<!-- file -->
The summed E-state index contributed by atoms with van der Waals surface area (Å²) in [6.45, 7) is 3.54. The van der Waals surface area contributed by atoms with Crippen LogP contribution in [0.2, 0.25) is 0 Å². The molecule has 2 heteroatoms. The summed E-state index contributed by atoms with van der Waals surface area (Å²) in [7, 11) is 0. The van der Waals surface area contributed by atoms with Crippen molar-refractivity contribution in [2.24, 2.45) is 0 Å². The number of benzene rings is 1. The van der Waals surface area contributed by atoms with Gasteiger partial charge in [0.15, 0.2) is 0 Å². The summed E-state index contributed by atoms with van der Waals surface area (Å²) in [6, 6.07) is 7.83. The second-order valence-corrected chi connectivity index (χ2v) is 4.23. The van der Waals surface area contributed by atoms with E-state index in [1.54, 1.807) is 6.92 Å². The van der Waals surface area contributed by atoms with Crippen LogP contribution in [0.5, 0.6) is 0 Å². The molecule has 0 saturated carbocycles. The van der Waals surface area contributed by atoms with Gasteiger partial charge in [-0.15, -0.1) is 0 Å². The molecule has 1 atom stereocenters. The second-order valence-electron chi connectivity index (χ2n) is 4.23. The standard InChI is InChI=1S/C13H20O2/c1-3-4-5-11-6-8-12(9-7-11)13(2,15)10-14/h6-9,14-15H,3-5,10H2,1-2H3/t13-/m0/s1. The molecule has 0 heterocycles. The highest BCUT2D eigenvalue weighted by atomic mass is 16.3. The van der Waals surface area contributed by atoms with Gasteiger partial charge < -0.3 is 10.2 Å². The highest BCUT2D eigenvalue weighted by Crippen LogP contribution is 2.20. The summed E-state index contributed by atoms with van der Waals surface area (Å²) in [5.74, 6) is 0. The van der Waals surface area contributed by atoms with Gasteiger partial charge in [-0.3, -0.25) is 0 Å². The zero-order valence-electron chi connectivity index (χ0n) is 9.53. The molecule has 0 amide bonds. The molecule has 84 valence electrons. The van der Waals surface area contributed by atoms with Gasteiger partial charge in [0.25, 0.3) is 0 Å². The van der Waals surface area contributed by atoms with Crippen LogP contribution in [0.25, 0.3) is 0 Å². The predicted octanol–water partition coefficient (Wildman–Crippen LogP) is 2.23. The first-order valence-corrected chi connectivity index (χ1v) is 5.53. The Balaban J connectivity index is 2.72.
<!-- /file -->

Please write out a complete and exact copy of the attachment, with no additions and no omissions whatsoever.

The summed E-state index contributed by atoms with van der Waals surface area (Å²) in [6.45, 7) is 3.54. The van der Waals surface area contributed by atoms with Crippen LogP contribution in [0.2, 0.25) is 0 Å². The molecule has 2 heteroatoms. The summed E-state index contributed by atoms with van der Waals surface area (Å²) in [7, 11) is 0. The van der Waals surface area contributed by atoms with Crippen molar-refractivity contribution in [2.24, 2.45) is 0 Å². The number of benzene rings is 1. The van der Waals surface area contributed by atoms with Gasteiger partial charge in [0.15, 0.2) is 0 Å². The summed E-state index contributed by atoms with van der Waals surface area (Å²) in [6, 6.07) is 7.83. The second-order valence-corrected chi connectivity index (χ2v) is 4.23. The van der Waals surface area contributed by atoms with E-state index in [1.54, 1.807) is 6.92 Å². The van der Waals surface area contributed by atoms with Crippen LogP contribution in [0.5, 0.6) is 0 Å². The molecule has 0 saturated carbocycles. The van der Waals surface area contributed by atoms with Gasteiger partial charge in [-0.15, -0.1) is 0 Å². The molecule has 1 atom stereocenters. The second-order valence-electron chi connectivity index (χ2n) is 4.23. The standard InChI is InChI=1S/C13H20O2/c1-3-4-5-11-6-8-12(9-7-11)13(2,15)10-14/h6-9,14-15H,3-5,10H2,1-2H3/t13-/m0/s1. The molecule has 0 heterocycles. The highest BCUT2D eigenvalue weighted by atomic mass is 16.3. The van der Waals surface area contributed by atoms with Gasteiger partial charge < -0.3 is 10.2 Å². The highest BCUT2D eigenvalue weighted by Crippen LogP contribution is 2.20. The summed E-state index contributed by atoms with van der Waals surface area (Å²) in [5.74, 6) is 0. The van der Waals surface area contributed by atoms with Gasteiger partial charge in [-0.3, -0.25) is 0 Å². The zero-order valence-electron chi connectivity index (χ0n) is 9.53. The molecule has 0 amide bonds. The molecule has 84 valence electrons. The van der Waals surface area contributed by atoms with Gasteiger partial charge in [0.25, 0.3) is 0 Å². The van der Waals surface area contributed by atoms with Crippen LogP contribution in [0.25, 0.3) is 0 Å². The predicted octanol–water partition coefficient (Wildman–Crippen LogP) is 2.23. The first-order valence-corrected chi connectivity index (χ1v) is 5.53. The Balaban J connectivity index is 2.72.